OR:   Decimal Point, 122 Zeros, One

I was listening to a really cool “Ted Talk” the other day.  It included interviews and comments from people doing SETI research, physicists, and scientists who know about quantum physics and all kinds of cool stuff about the nature of the universe.  The discussion turned to “dark matter” as the fabric of the universe.  It turns out this “dark matter” has an actual physical weight.  One scientist was particularly fascinated by the fact that the number that expresses this weight is so small it’s beyond the comprehension of most research scientists, let alone the layman.

So the number in grams that expresses the weight of a particle of dark matter is: decimal point, 122 zeros, 1.  It’s smaller than most of us can imagine, right?  Not so for the professional songwriter, trying to figure out his royalties from services like Pandora and Spotify.  We recently calculated that over 600 million streams on Pandora in one recent quarter added up to about $600 for five hit songwriters.  So we have the “right” to a share of ad and subscription dollars, which is good, but the division of royalties, (1/17th of what labels get for songwriters on Spotify, 1/14th of the label share for Pandora) is so absurdly skewed, it’s nearly irrelevant.  It’s like setting the federal minimum wage at a nickel an hour.

It’s clear to most predictors and pundits that “access” is the music model of the future.  We want any music we want any time any place we want it.  And we can have it.  So let’s do a quick “divide the pie – 101.”

There are two copyrights, the Sound Recording and the Underlying Work, also called (p) for artists and record labels, and © for songwriters and publishers.  In decades past, the © got a decent buck from physical sales, despite the fact songwriters and publishers are under a federal statutory maximum wage and their two largest PRO’s are handcuffed by archaic consent decrees that encourage federal judges to set low performance royalty rates.  The (P) (labels), on the other hand, makes its own marketplace deals, grants both copyrights to digital services and then usually passes through the ©’s little government set taste.  The labels also OWN 17% of Spotify, a fact which doesn’t enter the royalty equation, but that they worked out as part of letting Spotify do business in the USA.

So today, essentially without that “big” mechanical,  (the songwriter who’s not and artist, on a 3-way write, with a co-pub makes $22,750 on each MILLION copies his song sells.  Without radio play, that’s IT!) Here’s how it breaks down:

Artist and Label have a double platinum album.  Artist writes 7 of the ten songs on the Album, Artist tours, sells merch, gets Artist performance royalties from digital performances. His artist label royalty is between 12% and 18% per unit sold.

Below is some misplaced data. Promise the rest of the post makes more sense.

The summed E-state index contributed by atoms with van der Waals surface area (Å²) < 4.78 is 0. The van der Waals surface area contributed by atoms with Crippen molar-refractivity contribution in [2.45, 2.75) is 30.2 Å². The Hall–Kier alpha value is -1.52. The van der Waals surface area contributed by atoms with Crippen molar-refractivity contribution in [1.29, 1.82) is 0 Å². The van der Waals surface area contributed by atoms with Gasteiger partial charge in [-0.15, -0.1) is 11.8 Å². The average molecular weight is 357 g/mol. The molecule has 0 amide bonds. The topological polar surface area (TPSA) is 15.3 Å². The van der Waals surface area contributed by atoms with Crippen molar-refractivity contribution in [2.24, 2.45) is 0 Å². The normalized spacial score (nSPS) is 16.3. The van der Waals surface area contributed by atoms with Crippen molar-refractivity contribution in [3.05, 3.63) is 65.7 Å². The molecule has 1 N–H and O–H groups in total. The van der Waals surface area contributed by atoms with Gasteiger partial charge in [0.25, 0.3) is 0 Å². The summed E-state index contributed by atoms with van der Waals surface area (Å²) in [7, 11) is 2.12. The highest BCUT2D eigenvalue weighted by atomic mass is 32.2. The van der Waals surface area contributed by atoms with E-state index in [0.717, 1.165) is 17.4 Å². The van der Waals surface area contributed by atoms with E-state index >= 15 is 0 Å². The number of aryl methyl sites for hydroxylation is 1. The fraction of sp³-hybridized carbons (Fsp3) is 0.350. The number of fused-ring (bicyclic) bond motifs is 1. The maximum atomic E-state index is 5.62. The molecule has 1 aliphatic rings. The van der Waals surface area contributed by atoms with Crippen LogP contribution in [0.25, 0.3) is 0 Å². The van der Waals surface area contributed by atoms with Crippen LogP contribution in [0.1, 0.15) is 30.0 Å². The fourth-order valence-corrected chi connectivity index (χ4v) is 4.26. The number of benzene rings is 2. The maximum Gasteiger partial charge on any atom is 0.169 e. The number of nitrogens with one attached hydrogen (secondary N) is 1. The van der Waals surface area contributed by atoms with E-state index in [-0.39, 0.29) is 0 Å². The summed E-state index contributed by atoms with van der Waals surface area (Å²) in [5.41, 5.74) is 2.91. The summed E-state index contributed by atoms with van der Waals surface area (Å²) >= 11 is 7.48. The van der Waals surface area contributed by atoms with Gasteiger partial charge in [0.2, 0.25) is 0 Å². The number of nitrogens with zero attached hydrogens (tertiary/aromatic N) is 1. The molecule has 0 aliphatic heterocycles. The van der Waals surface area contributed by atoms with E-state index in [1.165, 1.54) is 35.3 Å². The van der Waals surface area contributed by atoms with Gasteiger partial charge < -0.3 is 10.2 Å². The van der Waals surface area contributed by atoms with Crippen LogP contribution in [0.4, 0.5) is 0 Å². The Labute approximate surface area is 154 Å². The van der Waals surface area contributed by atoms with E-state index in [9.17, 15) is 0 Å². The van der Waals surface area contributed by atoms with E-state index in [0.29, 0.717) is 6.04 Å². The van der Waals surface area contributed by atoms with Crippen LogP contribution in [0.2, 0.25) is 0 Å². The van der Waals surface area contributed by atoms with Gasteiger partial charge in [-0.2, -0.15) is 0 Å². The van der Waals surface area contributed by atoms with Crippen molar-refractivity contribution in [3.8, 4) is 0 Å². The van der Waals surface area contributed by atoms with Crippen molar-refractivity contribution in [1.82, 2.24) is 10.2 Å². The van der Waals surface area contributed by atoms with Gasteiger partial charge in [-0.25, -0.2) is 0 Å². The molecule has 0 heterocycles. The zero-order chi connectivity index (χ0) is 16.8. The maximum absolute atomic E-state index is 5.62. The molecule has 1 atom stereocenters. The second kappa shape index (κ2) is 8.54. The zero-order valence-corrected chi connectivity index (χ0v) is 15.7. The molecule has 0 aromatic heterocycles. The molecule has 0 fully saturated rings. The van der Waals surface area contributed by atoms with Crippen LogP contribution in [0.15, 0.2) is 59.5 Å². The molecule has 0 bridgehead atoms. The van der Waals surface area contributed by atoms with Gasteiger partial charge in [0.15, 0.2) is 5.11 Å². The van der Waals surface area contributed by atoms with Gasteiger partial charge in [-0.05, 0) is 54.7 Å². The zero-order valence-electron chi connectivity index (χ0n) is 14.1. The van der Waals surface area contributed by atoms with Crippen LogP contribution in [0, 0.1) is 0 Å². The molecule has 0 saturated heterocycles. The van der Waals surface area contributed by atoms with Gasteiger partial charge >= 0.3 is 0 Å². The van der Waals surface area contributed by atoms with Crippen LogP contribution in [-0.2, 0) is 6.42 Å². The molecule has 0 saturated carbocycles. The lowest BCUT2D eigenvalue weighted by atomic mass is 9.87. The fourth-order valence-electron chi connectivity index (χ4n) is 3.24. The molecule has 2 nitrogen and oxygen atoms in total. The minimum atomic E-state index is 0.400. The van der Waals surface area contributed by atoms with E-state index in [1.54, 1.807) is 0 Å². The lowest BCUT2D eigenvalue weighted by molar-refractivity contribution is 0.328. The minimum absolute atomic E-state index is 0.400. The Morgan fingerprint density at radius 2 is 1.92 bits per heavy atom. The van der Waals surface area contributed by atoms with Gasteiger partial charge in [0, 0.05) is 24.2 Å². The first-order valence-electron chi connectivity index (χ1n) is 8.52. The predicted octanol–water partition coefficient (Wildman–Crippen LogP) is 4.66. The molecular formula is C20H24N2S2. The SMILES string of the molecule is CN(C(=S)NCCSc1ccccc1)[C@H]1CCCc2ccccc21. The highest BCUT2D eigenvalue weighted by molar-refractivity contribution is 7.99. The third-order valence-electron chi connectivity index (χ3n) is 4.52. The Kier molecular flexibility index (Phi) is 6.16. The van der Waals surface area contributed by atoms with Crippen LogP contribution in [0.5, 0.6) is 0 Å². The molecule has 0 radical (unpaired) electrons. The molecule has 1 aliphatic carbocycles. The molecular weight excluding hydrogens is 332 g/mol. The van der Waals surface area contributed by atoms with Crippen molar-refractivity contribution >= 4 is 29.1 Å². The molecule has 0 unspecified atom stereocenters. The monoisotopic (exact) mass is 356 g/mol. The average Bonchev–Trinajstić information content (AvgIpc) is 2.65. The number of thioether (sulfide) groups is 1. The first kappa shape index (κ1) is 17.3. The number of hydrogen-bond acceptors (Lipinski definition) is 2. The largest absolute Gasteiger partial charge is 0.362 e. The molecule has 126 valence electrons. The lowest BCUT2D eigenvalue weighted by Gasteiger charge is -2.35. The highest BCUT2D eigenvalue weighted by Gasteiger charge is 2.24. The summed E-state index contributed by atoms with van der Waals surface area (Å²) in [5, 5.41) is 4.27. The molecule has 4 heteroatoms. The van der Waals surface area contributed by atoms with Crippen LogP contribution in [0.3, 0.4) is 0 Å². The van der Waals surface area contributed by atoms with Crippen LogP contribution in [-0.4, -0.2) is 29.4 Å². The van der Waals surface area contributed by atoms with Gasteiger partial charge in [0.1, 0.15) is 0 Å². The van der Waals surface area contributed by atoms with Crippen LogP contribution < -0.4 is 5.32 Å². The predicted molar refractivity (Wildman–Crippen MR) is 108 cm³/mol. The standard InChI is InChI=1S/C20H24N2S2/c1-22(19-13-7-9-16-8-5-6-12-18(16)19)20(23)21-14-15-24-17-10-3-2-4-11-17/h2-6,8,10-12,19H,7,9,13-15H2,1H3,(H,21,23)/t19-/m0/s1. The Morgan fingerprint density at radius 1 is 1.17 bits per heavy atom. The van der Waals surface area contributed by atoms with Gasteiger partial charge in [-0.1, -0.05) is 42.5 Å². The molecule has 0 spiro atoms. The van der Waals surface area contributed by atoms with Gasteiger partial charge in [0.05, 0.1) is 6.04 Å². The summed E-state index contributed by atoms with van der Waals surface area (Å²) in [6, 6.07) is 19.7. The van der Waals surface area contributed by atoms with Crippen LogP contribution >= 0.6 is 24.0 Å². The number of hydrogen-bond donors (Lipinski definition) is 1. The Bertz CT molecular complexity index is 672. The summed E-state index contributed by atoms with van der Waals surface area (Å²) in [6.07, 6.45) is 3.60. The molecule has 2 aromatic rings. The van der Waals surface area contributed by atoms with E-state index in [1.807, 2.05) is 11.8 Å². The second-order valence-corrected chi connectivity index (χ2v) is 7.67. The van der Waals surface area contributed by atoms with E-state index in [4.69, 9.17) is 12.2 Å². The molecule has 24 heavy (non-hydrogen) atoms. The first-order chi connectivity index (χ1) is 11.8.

Songwriter, on a DOUBLE Platinum album: $45,550 in mechanicals.  IF he gets a single, since he gets performances for terrestrial radio, another $50k to $250K.

That means if I write a big hit with an artist, I might be looking at $300k – $400k in publishing royalties.

The artist I wrote the song with gets the same publishing royalties, which is only fair.  But wait, he ALSO gets digital artist royalties, add $200K, and Artist Label royalties, @ 16%, which, 2M albums is $320k per song.

On the strength of the songs, His touring and merch for he and his label can add up to another $10M to $20M a year for a mid level artist.

Songwriter / Pub with one hit that year (tough to get) ——————————–$244.5K

Artist (one song) – pub, $244.5K, Sound Exchange, $200 K, 1/10 of album artist royalties, $320K, 1/10 (one song) of touring & merch, $1.5M so for the SAME song,

Artist / Label ————————————————————————- $2,264,500.00

If you asked the person on the street if the creative work for an artist and label to make a sound recording for Spotify is worth 17 times more than the creative work the songwriters put in to creating the music and lyrics, what would he say?  I really doubt that he’d agree with that huge difference in value, especially when you consider all the other income streams the labels and artists have available that the “stand alone “ songwriter doesn’t have.

Why can’t we put all the RECORDED MUSIC money into one bucket and divide it more like the iTunes model?  ITunes pays about 2/3 of a  $.99 download to the label, $.65.  That seems fair to start with, but then the artist might get a dime, the songwriters and publishers split $.091 and the label gets the rest ($.40) If iTunes is happy with 1/3 of the take, why can’t this be the model for all digital payments going forward?  The record label today has access to and takes full advantage of all the artist income streams mentioned above.  The songwriter / publisher doesn’t touch any of that.

Digital Recorded Music Payment structure:

Content Provider: 1/3

Artist and Label: 1/3

Songwriter and Publisher: 1/3

This would not affect the publishing income of an artist /writer.  In fact his publishing money would increase.  The artist who doesn’t write would benefit from a thriving songwriting / publishing business with more great songs to choose from. America and the world would reap the cultural benefits of a larger more incentivized creative class.

Such a restructuring will require massive licensing reform and legislative changes.  The music industry would have to play nicely together and do most of the work themselves.  Most importantly, it would require a true appreciation of the men and women who actually make up the words and music that mark the moments of our lives.


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